The Shale Oil and Gas Security Sigils is part of The Sigils, a series of daily papers scanning the horizon for weak signals related to various issues relevant to the security of societies, polities, nations and citizens. They use Paper.Li as curation platform.
Although technological experimentations to extract shale gas and oil started in the 19th century, it is only in the 1980s and 1990s they started being commercially exploited on a relatively large-scale in the U.S., and in 2005 that production truly meaningfully took off, first in the Barnett Shale with shale gas (EIA, 2011). Since then, production of both shale oil and shale gas is seen as a game-changer, already operative in the U.S., potential in those countries with reserves. Shale fuels remain controversial, notably considering the various environmental risks, the social opposition and distrust, the uncertainty regarding recoverable reserves, the evolution of technology and regulations, and the opposite interests of different actors.
The rising concern about shale fuels and the way they are produced, “fracking” (properly “hydraulic fracturing”, the technology used to recover shale gas and oil) is perfectly exemplified by the results obtained in volume with Google search for the years 2004, 2008 and 2012. The Google Trends curves below (representing percentages, not quantities) also underline concern about fracking. There, however, interest in shale gas increases more than concern for shale oil (also probably because “shale gas” tends to cover all shale related fuels) while peak oil becomes less trendy. This also reminds us that information and analysis are and will be one of the arena where the power struggles for or against shale fuels takes place.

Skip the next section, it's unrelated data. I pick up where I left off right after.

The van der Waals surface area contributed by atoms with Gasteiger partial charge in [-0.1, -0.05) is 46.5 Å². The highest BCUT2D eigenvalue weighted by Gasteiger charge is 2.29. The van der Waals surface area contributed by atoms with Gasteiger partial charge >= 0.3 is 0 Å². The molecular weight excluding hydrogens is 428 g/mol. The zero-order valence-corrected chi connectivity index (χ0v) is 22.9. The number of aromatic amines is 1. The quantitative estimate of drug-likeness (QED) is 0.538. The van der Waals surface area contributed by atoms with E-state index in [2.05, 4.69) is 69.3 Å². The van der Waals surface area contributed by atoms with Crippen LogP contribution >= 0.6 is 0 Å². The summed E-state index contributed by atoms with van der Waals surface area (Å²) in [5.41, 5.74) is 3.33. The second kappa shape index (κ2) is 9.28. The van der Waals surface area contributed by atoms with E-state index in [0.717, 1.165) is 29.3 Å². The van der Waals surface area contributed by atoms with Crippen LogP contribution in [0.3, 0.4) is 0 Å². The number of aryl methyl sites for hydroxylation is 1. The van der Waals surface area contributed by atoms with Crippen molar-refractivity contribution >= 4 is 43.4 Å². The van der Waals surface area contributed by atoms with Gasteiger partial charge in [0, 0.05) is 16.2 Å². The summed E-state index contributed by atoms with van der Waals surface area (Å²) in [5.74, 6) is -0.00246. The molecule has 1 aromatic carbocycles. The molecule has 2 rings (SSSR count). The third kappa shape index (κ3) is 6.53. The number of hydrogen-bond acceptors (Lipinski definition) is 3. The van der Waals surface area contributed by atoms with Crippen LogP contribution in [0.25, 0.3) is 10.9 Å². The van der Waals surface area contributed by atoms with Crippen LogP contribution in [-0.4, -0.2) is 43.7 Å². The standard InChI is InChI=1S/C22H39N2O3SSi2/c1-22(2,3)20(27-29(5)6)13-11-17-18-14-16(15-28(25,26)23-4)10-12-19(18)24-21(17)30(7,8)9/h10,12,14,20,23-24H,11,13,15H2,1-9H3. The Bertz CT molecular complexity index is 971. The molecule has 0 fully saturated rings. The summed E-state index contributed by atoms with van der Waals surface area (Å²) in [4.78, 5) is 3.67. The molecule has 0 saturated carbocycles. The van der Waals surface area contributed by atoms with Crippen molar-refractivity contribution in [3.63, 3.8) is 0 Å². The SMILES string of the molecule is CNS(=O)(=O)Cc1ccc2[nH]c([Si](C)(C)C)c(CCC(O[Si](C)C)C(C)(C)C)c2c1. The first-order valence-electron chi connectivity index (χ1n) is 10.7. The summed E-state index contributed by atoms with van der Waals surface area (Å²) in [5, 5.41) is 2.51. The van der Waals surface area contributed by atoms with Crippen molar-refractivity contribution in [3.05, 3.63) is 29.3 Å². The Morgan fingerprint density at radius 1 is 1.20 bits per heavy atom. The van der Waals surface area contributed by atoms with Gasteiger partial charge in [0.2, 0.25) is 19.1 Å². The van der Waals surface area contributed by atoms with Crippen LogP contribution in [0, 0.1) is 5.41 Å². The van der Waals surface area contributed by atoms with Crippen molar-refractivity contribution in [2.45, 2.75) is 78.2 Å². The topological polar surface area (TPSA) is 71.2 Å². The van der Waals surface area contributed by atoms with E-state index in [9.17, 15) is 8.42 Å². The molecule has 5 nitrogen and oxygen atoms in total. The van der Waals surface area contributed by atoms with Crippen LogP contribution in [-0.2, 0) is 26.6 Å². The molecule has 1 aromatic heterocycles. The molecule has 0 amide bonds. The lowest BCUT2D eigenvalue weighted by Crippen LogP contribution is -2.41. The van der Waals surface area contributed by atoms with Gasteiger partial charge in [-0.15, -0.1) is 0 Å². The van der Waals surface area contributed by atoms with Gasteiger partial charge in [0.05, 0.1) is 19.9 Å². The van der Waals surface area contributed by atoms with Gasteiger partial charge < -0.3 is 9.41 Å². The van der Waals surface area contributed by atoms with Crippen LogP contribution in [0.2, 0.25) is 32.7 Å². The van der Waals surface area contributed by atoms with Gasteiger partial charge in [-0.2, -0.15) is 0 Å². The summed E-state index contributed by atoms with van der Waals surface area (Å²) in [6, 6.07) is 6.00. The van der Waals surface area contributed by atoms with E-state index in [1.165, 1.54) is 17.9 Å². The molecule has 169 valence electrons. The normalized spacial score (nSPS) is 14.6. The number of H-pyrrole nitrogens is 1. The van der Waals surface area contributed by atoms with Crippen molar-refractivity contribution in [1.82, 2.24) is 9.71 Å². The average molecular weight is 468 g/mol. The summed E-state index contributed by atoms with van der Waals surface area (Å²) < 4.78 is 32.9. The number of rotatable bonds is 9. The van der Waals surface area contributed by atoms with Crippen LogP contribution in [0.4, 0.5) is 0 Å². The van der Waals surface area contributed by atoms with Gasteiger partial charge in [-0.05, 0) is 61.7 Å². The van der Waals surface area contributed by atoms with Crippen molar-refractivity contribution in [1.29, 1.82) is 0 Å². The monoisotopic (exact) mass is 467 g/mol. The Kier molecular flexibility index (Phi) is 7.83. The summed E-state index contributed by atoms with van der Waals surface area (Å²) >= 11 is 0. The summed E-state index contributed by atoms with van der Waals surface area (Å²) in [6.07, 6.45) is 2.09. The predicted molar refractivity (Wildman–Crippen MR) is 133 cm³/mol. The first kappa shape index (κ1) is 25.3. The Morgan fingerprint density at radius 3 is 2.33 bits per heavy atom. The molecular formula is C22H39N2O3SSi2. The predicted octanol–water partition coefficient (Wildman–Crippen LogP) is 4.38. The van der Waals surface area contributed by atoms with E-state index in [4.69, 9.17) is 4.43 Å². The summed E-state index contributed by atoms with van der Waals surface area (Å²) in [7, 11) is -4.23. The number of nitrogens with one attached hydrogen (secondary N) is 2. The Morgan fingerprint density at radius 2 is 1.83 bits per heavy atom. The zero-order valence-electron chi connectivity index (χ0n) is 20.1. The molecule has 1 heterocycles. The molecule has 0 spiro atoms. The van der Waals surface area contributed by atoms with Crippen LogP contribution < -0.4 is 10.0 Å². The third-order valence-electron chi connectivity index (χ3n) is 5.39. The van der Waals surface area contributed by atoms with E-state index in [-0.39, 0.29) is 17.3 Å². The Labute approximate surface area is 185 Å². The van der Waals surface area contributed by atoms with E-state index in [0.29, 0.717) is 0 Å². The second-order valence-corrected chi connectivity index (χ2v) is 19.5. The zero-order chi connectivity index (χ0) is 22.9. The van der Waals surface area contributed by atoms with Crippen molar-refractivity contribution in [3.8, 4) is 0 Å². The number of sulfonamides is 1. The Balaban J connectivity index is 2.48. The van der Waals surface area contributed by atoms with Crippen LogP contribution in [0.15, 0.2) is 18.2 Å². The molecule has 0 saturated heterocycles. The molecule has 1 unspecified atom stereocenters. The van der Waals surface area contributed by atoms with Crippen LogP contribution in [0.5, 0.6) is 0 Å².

Considering the crucial importance of energy for our civilization and its impact on the environment (this needs to be reminded as the curves below would be dwarfed by other search terms like “baseball,” “football,” or “Oscars”), it is necessary to keep abreast of developments in this area to be able to anticipate potential evolutions in this fluid and volatile context, as well as to read documents from all sources if one wants to obtain, in fine, as objective as possible a judgement on the future.
This Shale Oil and Gas Security Sigils is a contribution to the scanning and monitoring of this specific issue. They can be read, as the other Sigils on Paper.Li (click on the image below for access).
EIA, Review of Emerging Resources: U.S. Shale Gas and Shale Oil Plays, 2011.
Featured image: Cozy Dell Formation — Giant shale rip-up clast at the base of a high-density turbidite. In the Topatopa Mountains, Ventura County, Southern California.By Mikesclark (Own work) [CC-BY-SA-3.0 (http://creativecommons.org/licenses/by-sa/3.0)], via Wikimedia Commons